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Article by Teddy Durgin

The 'Lone Ranger' Rides Again

There has been SO much time, talk and attention devoted to zombies in our culture and pop culture in recent years with "World War Z" and "The Walking Dead" and "Warm Bodies." The phrase "preparing for the zombie apocalypse" has become the new joke for those who go to the supermarket every couple of weeks and stock up on big quantities of bottled water, toilet paper, and canned goods. Zombies, of course, aren't real. People rising from the dead, crawling out of their boxes, limp-walking all weird? Not gonna happen, folks. HOWEVER, if such a miraculous thing were to transpire, it might happen in the next few days as "The Lone Ranger" begins its run in theaters. I could see a cemetery located close to a cineplex that is showing this flick on multiple screens springing to life with the re-animated corpses of our dads, granddads, and great-granddads hearing that great old "Lone Ranger" theme and homing in. The film is not only an entertaining throwback to the late, great TV series of the 1950s starring Clayton Moore as the title character and Jay Silverheels as his trusty Indian sidekick, Tonto, it's also a love letter to every classic Western ever made. That said, this is a good movie that could have been an astoundingly great movie had director Gore Verbinski and Co. saw fit to shave about 20 minutes of bloat off this two-and-a-half-hour thing and deliver a tight, rip-roarin' yarn. When this yarn rips, it roars. But you have to slog through quite a bit of filler and put up with several completely unnecessary characters to get to the good stuff. But the good stuff is friggin' great! Armie Hammer stars as lawyer John Reid, who has come to bring justice to the Wild West with justifiable arrests, trials, and due process. His destination is the Lone Star State, where his brother Dan (James Badge Dale) is a Texas Ranger awaiting to take custody of outlaw Butch Cavendish (William Fichtner). But corruption is all around the Reid boys. Latham Cole (Tom Wilkinson) is a crooked railroad executive who says he wants to keep peace with the local Cherokee. But clearly, he is a wolf in sheep's clothing, knows that there is silver in them thar hills, and has the U.S. Cavalry led by Captain Jay Fuller (Barry Pepper) in his back pocket. He also has his sights set on Dan's wife, Rebecca (Ruth Wilson), and her son. John spends much of the film - too much, in my opinion - sifting through these major and minor players and trying to gauge their motivations. He starts off naive and a bit of a bumbler. But Hammer, with his classic matinee idol good looks, eventually rises to the occasion and makes for an awesome Lone Ranger. And he and Johnny Depp's Tonto make for a quirky and fun buddy team. And thank God composer Hans Zimmer also had to score "Man of Steel." By all accounts, he went through that process obsessed with differentiating his themes from John Williams' legendary compositions. Here, he just embraces the classic "Lone Ranger" theme. There is a huge, I'd say 15- or 20-minute climax involving a couple of trains, horses, dynamite, six-shooters, and more. And Zimmer starts the sequence with the theme and finds a way to stretch that fairly small piece of music out for the full and entire sequence. It is so dang awesome that I think I was literally in my theater seat faking like I was on a horse and tracking with the action on screen. In a summer of increasingly dark entertainment - seriously, Superman, Iron Man, Captain Kirk and Mr. Spock were all really put through the ringers these past couple o' months - it's great to see a film set against sunny vistas and sweeping landscapes that focuses on heroism and daring-do. It's about a lawman who doesn't give in to cynicism, who doesn't take up the gun to be a vigilante, who holds himself to a higher standard. Wouldn't it be great if all summer blockbusters did the same?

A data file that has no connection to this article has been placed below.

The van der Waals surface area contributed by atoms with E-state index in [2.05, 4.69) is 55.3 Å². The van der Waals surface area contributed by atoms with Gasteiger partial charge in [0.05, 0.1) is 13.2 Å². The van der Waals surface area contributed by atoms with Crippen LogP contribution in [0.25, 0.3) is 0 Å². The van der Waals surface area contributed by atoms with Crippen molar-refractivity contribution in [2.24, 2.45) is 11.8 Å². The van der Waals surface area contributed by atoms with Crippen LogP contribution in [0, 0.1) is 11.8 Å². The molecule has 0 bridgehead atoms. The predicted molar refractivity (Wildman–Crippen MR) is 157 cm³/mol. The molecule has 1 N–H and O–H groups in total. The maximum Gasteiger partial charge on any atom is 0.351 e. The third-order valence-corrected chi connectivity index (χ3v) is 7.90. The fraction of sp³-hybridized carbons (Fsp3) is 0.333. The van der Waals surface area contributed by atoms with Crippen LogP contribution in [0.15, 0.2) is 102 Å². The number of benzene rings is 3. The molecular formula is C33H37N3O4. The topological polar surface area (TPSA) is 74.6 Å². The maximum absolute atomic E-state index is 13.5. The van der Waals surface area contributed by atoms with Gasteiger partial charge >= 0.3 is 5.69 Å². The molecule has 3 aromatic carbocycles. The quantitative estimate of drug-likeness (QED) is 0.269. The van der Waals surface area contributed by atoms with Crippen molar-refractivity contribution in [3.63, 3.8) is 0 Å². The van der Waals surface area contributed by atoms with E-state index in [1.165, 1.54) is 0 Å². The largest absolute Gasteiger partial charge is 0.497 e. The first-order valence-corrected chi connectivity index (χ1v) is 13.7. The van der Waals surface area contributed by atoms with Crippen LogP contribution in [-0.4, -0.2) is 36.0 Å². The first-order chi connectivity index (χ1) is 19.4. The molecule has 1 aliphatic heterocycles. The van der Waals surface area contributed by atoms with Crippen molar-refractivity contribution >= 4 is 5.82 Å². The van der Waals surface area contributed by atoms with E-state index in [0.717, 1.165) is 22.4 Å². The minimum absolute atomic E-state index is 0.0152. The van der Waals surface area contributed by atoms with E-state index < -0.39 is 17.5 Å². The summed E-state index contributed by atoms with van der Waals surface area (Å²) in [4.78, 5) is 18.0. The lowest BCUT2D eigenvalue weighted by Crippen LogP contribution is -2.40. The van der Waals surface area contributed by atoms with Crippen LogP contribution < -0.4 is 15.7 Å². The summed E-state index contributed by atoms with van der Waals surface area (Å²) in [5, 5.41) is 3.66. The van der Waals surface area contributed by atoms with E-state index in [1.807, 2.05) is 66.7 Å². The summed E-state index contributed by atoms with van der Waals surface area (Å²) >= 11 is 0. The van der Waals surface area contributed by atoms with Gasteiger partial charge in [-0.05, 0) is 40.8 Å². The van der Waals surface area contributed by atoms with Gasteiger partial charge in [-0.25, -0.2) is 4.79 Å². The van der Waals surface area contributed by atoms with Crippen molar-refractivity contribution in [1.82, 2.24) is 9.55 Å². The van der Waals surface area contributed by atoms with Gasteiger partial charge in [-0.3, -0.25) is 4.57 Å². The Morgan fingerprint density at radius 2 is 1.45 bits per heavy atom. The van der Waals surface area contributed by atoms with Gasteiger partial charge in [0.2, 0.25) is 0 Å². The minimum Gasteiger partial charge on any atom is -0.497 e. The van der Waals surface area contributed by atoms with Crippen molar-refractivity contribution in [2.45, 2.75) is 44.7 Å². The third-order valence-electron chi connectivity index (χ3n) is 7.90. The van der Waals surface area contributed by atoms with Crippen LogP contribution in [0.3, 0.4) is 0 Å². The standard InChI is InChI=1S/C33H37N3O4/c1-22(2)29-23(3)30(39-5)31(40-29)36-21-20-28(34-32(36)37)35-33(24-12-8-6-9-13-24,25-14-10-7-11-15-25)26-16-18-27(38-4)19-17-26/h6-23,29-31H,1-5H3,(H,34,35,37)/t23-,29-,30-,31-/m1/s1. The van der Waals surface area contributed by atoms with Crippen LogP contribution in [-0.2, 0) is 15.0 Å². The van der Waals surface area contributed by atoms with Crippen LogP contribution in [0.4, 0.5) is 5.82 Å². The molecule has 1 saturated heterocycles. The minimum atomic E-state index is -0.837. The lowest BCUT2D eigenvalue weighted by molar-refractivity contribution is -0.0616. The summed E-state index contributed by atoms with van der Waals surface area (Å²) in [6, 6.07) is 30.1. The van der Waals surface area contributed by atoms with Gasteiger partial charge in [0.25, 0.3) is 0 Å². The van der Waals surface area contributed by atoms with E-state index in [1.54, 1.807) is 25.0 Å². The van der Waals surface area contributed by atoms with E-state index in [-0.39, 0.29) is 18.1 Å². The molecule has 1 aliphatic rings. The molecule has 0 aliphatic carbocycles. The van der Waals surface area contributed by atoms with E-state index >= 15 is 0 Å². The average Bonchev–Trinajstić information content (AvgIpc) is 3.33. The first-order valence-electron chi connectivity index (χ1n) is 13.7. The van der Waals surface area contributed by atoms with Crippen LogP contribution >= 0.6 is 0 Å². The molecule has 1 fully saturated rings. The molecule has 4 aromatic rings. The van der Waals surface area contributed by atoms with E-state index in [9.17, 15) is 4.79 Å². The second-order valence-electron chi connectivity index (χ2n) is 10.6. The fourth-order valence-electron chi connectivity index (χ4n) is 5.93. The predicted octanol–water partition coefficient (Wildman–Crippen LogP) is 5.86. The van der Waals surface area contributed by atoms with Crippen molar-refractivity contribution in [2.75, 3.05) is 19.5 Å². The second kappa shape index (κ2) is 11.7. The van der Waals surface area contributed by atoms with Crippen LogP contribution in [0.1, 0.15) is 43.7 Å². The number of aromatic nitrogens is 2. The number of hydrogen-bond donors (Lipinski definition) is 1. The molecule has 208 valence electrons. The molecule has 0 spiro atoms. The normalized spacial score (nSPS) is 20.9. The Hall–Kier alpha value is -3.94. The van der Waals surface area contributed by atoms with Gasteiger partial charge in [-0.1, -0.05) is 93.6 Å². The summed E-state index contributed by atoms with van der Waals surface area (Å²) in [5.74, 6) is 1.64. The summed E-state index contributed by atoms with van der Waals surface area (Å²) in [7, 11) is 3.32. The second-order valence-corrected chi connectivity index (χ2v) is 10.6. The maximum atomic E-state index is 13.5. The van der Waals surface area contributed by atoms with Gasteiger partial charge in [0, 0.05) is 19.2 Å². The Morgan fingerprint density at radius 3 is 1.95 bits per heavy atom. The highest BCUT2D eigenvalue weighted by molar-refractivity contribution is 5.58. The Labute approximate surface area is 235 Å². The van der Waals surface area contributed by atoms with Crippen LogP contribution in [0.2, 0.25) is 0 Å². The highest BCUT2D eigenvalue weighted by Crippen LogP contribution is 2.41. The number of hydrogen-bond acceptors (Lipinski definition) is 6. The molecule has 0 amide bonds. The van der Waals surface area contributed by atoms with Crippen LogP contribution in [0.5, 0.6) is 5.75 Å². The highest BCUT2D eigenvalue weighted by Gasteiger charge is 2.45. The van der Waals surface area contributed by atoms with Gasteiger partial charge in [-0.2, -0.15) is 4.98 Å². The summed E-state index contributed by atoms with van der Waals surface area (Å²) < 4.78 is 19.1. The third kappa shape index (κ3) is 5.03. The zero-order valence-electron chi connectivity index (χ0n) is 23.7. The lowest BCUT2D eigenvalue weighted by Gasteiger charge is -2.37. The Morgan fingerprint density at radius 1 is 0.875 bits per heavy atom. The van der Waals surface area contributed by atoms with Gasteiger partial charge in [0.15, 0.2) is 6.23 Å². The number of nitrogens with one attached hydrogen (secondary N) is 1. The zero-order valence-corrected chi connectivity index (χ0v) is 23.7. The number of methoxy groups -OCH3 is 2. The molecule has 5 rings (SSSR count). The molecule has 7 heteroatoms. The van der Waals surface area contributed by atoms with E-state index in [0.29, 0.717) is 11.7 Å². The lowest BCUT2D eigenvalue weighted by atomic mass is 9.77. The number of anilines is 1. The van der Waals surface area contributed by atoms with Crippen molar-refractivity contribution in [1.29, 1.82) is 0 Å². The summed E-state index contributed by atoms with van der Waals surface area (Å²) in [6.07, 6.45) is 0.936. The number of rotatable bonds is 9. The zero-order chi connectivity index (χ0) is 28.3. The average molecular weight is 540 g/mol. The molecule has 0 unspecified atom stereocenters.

"The Lone Ranger" is rated PG-13 for sequences of intense action and violence and some suggestive material.


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